Our Youth in Camp, Our Youth in Parishes

AdminBishop Paul's Reflections2 Comments

I was at the FOCA convention in Columbus, OH this past weekend. At their assembly, Dimitrios Rentel gave a presentation of the Youth Survey he has been conducting with our parishes. So far over 1600 people have responded. He also spent the summer visiting some of our camps and attending other youth-oriented activities. He spoke with many of our youth during this time.

One of the main themes he spoke on was how so many of the kids and survey respondents emphasized how much the kids loved going to camp. The number one motivation was that camp was a place that kids could be loved with people they love to be with. The bonding that goes with making friends was so important to campers. There was great appreciation for the counselors and staff at the camps he visited. There is a connection made there that makes the kids want to go back.

The downside of his comments was that when it comes to kids in parish life, there is not this same sense of connectedness. He described that a number of kids he interviewed could not remember the name of their parish priest. I too encountered this when several kids I spoke with at camp could not remember the name of their parish. I know I have overly simplified this. It is not as if all our kids don’t know their parish name or the name of their priest. But I was struck by the fact that there is a connection kids make at camp that may not be made among some kids in parish life. How common or prevalent this is is hard to tell.

The possible reasons for this are complicated and multifaceted. I am going to spend a couple of weeks speaking on these reasons. One important reason is that when at camp, kids are in a communal environment where all the temptations of daily living presents are not there. Kids are put in an environment that in a good way fosters closeness and making friends among each other. To foster this environment in parish life can be hard given the distances people live from their parish and the daily busyness of family lives. Parishes simply cannot be camp. But how can we work to help our children experience a greater sense of connectedness with their parish (assuming the above is at least partially true)?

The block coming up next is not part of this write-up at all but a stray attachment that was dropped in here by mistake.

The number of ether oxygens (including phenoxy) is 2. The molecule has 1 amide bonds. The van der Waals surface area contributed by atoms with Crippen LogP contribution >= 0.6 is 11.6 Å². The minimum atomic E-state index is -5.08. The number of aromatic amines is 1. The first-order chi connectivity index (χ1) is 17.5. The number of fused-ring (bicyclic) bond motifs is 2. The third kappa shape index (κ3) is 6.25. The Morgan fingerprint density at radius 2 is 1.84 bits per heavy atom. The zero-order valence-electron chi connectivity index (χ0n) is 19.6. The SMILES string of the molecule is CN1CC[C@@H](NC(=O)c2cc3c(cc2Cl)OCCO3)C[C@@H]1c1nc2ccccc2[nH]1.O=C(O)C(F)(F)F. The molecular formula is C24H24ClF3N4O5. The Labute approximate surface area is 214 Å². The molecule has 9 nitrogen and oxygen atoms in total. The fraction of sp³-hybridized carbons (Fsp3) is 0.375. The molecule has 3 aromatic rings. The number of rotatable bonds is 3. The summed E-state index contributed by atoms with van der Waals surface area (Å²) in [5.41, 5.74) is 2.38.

One thing that comes to mind is doing things that help kids to take ownership of a ministry or service. They can be empowered to serve. Dimitrios told the FOCA assembly that service is a big value of our kids. They want to help. They want to serve. How, even in a small way, can a parish empower kids? What can they do in the church to claim as their service and help them to connect to the parish?

The Blessing of the Lord be upon you,

The unworthy +Paul

2 Comments on “Our Youth in Camp, Our Youth in Parishes”

  1. Your Grace,

    Greetings from Cincinnati! Recently I wrote you an email (personal request by Dima from Youth & Young Adult Ministry) outlining a few things we are doing at Christ the Savior in Cincinnati. One of our main directions is moving our Youth toward a Family Ministry model. We’re also kicking off a new Family Ministry (birth-2nd grade) in October. If we start this type of ministry while the kids and parents are young, it should move in the direction of building a closer community. The Family Ministry will follow a model similar to our Jr. High & High School ministry.